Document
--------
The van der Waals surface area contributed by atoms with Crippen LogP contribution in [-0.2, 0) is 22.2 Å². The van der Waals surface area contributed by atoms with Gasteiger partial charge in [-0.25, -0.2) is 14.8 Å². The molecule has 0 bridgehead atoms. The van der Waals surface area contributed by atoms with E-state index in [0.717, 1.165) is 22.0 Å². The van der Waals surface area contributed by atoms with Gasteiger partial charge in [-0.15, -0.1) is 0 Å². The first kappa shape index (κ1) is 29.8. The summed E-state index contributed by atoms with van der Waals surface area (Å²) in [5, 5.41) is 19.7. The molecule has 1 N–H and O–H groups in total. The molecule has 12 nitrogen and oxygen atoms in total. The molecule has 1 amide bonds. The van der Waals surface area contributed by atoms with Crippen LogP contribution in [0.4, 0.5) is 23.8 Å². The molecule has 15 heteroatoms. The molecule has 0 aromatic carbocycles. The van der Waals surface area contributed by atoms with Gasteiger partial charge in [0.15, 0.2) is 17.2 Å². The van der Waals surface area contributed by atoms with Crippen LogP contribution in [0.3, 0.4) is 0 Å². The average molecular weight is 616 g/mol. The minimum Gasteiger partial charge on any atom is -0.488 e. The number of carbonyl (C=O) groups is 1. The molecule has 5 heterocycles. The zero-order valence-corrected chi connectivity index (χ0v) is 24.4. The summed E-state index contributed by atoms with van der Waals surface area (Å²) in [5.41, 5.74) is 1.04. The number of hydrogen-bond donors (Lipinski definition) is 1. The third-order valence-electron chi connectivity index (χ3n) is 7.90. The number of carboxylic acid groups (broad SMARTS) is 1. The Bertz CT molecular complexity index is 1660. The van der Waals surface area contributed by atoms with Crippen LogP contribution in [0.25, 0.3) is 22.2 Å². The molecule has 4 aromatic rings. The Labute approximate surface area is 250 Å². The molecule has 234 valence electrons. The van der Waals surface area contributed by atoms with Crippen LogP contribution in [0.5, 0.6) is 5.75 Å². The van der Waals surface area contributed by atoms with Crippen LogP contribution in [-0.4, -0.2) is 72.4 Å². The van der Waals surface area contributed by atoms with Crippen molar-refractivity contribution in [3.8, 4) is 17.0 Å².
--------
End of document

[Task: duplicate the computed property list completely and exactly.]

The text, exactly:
The van der Waals surface area contributed by atoms with Crippen LogP contribution in [-0.2, 0) is 22.2 Å². The van der Waals surface area contributed by atoms with Gasteiger partial charge in [-0.25, -0.2) is 14.8 Å². The molecule has 0 bridgehead atoms. The van der Waals surface area contributed by atoms with E-state index in [0.717, 1.165) is 22.0 Å². The van der Waals surface area contributed by atoms with Gasteiger partial charge in [-0.15, -0.1) is 0 Å². The first kappa shape index (κ1) is 29.8. The summed E-state index contributed by atoms with van der Waals surface area (Å²) in [5, 5.41) is 19.7. The molecule has 1 N–H and O–H groups in total. The molecule has 12 nitrogen and oxygen atoms in total. The molecule has 1 amide bonds. The van der Waals surface area contributed by atoms with Crippen LogP contribution in [0.4, 0.5) is 23.8 Å². The molecule has 15 heteroatoms. The molecule has 0 aromatic carbocycles. The van der Waals surface area contributed by atoms with Gasteiger partial charge in [0.15, 0.2) is 17.2 Å². The van der Waals surface area contributed by atoms with Crippen LogP contribution in [0.3, 0.4) is 0 Å². The average molecular weight is 616 g/mol. The minimum Gasteiger partial charge on any atom is -0.488 e. The number of carbonyl (C=O) groups is 1. The molecule has 5 heterocycles. The zero-order valence-corrected chi connectivity index (χ0v) is 24.4. The summed E-state index contributed by atoms with van der Waals surface area (Å²) in [5.41, 5.74) is 1.04. The number of hydrogen-bond donors (Lipinski definition) is 1. The third-order valence-electron chi connectivity index (χ3n) is 7.90. The number of carboxylic acid groups (broad SMARTS) is 1. The Bertz CT molecular complexity index is 1660. The van der Waals surface area contributed by atoms with Crippen LogP contribution in [0.25, 0.3) is 22.2 Å². The molecule has 4 aromatic rings. The Labute approximate surface area is 250 Å². The molecule has 234 valence electrons. The van der Waals surface area contributed by atoms with Crippen LogP contribution in [0.5, 0.6) is 5.75 Å². The van der Waals surface area contributed by atoms with Crippen LogP contribution in [-0.4, -0.2) is 72.4 Å². The van der Waals surface area contributed by atoms with Crippen molar-refractivity contribution in [3.8, 4) is 17.0 Å².